Sunday, August 12 – What a Week!

In mid-June we both bought hiking boots. We carefully hand-selected them at Walmart, shrewdly shopping only from their Walmart Premium line (for cheapskates with discriminating taste). Last week on a 5 mile hike to Fairy Falls the soles of both of Mary Ann’s boots blew out, thus granting immediate entry to all manner of unwanted trail debris (such as bugs, rocks, pebbles, and other granular materials) and having the net effect of precluding any future hikes requiring rugged footwear.

Grand Prismatic, on the trail to Fairy Falls

So, on Tuesday we went on a picnic to Nez Perc Ford (the correct pronunciation is whatever you want it to be, but I think it was named for some guy whose truck kept breaking down). This is a normally quiet section of the Yellowstone River, just south of Hayden Valley and a short  distance from a major bison thoroughfare.

Me and Kalaig at Nez Perc Ford. Not pictured: 60 pounds of photo gear, in use

Shortly after we arrived and set up our chairs, puppy dog, and 60 pounds of camera gear, we hear a peculiar bird chirping. Mary Ann quickly spotted a baby otter in the river, swimming with the current, intermittently submerging below the surface of the water, then re-emerging and letting out a chirp. In a sudden and unexpected burst of brilliance, Mary Ann simultaneously grabbed her camera (capturing this photo) and deduced that the hapless otter was an orphaned pup drifting hopelessly toward the 109 and 308 foot waterfalls a short distance downstream. I’m sure it survived.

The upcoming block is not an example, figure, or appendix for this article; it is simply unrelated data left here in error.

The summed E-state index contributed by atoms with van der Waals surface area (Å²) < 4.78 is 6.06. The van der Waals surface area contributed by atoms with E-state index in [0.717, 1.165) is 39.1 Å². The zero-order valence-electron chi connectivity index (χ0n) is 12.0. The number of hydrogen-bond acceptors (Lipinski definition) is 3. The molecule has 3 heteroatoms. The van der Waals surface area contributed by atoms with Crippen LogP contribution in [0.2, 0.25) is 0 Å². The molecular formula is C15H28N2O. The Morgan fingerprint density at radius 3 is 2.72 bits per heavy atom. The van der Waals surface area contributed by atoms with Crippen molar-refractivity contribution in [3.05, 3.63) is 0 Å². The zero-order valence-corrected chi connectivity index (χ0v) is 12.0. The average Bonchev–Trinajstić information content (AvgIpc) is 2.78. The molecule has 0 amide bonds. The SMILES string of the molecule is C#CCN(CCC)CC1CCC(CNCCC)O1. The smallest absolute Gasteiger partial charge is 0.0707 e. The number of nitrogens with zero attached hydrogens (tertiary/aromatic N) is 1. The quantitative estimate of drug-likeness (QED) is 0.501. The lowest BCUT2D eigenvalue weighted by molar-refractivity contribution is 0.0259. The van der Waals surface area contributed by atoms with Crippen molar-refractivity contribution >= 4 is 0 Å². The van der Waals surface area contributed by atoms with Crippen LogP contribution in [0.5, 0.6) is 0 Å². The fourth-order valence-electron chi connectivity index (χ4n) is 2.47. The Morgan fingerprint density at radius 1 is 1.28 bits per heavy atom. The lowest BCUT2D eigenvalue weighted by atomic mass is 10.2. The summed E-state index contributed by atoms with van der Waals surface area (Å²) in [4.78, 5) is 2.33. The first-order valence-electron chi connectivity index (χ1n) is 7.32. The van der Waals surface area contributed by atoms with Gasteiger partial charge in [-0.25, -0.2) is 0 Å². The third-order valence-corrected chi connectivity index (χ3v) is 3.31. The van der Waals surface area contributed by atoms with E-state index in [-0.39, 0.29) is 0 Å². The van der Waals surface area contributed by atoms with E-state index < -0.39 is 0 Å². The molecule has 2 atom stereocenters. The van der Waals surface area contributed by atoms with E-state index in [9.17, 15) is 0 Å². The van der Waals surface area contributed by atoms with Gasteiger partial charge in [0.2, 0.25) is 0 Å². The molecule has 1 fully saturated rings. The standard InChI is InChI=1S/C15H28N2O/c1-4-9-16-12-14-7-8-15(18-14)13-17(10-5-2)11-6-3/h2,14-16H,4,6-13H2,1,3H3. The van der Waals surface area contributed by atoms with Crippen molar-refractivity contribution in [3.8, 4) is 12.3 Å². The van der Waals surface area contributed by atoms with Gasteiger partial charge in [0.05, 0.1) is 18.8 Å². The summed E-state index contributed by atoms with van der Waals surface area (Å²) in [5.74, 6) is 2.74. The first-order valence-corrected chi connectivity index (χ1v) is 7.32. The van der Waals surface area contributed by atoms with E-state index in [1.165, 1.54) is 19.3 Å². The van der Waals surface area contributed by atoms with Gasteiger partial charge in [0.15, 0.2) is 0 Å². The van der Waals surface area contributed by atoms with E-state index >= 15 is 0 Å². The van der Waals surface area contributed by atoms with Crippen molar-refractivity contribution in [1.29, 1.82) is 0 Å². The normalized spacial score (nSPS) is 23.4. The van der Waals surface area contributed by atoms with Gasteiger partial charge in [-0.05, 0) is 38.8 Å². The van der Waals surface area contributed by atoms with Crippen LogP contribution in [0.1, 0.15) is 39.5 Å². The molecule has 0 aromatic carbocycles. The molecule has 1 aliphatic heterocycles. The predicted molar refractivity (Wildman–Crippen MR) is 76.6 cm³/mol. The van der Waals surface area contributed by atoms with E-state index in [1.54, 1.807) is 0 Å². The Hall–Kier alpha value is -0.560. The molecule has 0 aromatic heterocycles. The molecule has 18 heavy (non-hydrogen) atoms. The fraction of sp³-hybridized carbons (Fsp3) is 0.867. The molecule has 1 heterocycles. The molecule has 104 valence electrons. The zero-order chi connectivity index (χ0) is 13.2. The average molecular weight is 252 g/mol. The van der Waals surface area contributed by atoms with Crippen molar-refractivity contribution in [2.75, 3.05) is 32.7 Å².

Chirping baby otter enroute to falls


A short while later we noticed that traffic on the main road had come to a complete stop. And stayed that way. We also began hearing deep, low grunts off in the distance and wondered what wild beast was approaching. To find out I walked a few hundred yards back toward the road and found the source of both the traffic disruption and the grunts: about 30 bison were on the east and west sides of the road, and ON the road. And they are now “in the rut” which in ancient Yellowstone-ese means it is mating season. It took a ranger in a truck equipped with high tech electronic equipment (known as a “horn”) and specially designed bison rut season herding equipment (known as a bumper) half an hour to get all the bison off the road. It took another hour for the traffic jam to finally clear up.

Horny bison creating big traffic jam


The season here is starting to wind down. The marina now has shortened hours, closing at 6PM instead of 8. The scenic cruise now has two fewer trips each day and guided fishing trips are due back in two hours sooner. Some of the younger employees have left or plan to leave soon to return wherever home is in time to start classes. We have plans to be on the road around mid-September. Meanwhile some of our RV park neighbors have left or plan to leave soon. It’s kind of sad to see it all end and in a way it feels like we just got here.

What’s unusual (I’m told) this year is the weather. It has stayed warmer longer. Consequently, even though the marina has fewer available time slots and fewer employees, we still have hoards of customers who want to be entertained. As a result, the activity level (and stress) are beyond what I could have imagined a mere month ago.

Note to horny bison: get a room.

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2 Responses to Sunday, August 12 – What a Week!

  1. Terry says:

    It feels like you were just blogging about the snow on your doorstep, now summer’s over? Can’t wait to see you guys!

  2. char says:

    Glad to see you are still having fun (except for the hiking boots). I hope the last weeks in the park will provide you with more great adventures and wonderful photos!